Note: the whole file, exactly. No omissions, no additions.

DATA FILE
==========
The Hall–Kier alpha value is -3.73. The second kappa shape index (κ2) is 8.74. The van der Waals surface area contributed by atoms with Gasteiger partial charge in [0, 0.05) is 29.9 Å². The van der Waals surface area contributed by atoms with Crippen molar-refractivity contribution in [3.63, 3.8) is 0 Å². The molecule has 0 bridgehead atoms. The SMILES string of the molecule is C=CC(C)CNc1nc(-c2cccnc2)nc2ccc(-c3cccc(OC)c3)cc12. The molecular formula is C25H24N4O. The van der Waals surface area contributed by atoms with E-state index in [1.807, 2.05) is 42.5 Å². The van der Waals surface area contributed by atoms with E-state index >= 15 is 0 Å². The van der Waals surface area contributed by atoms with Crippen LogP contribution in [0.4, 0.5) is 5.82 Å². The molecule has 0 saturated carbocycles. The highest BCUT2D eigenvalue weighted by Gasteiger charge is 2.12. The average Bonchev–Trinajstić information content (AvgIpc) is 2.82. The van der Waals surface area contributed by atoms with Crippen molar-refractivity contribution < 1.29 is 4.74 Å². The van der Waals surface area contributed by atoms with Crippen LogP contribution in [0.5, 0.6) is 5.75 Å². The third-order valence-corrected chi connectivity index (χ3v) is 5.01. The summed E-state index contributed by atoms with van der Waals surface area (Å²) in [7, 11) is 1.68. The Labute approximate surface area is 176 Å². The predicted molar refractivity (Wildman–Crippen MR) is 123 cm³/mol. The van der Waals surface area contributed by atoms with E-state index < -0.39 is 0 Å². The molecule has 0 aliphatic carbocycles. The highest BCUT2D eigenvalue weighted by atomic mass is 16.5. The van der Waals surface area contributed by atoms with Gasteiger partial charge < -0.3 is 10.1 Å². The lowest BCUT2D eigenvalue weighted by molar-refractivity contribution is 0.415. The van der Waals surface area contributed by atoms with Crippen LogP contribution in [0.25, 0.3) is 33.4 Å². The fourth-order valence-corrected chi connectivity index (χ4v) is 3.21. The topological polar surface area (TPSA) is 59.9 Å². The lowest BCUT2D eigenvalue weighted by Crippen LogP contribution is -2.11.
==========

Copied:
The Hall–Kier alpha value is -3.73. The second kappa shape index (κ2) is 8.74. The van der Waals surface area contributed by atoms with Gasteiger partial charge in [0, 0.05) is 29.9 Å². The van der Waals surface area contributed by atoms with Crippen molar-refractivity contribution in [3.63, 3.8) is 0 Å². The molecule has 0 bridgehead atoms. The SMILES string of the molecule is C=CC(C)CNc1nc(-c2cccnc2)nc2ccc(-c3cccc(OC)c3)cc12. The molecular formula is C25H24N4O. The van der Waals surface area contributed by atoms with E-state index in [1.807, 2.05) is 42.5 Å². The van der Waals surface area contributed by atoms with E-state index >= 15 is 0 Å². The van der Waals surface area contributed by atoms with Crippen LogP contribution in [0.4, 0.5) is 5.82 Å². The molecule has 0 saturated carbocycles. The highest BCUT2D eigenvalue weighted by Gasteiger charge is 2.12. The average Bonchev–Trinajstić information content (AvgIpc) is 2.82. The van der Waals surface area contributed by atoms with Crippen molar-refractivity contribution < 1.29 is 4.74 Å². The van der Waals surface area contributed by atoms with Crippen LogP contribution in [0.5, 0.6) is 5.75 Å². The third-order valence-corrected chi connectivity index (χ3v) is 5.01. The summed E-state index contributed by atoms with van der Waals surface area (Å²) in [7, 11) is 1.68. The Labute approximate surface area is 176 Å². The predicted molar refractivity (Wildman–Crippen MR) is 123 cm³/mol. The van der Waals surface area contributed by atoms with E-state index < -0.39 is 0 Å². The molecule has 0 aliphatic carbocycles. The highest BCUT2D eigenvalue weighted by atomic mass is 16.5. The van der Waals surface area contributed by atoms with Gasteiger partial charge < -0.3 is 10.1 Å². The lowest BCUT2D eigenvalue weighted by molar-refractivity contribution is 0.415. The van der Waals surface area contributed by atoms with Crippen LogP contribution in [0.25, 0.3) is 33.4 Å². The fourth-order valence-corrected chi connectivity index (χ4v) is 3.21. The topological polar surface area (TPSA) is 59.9 Å². The lowest BCUT2D eigenvalue weighted by Crippen LogP contribution is -2.11.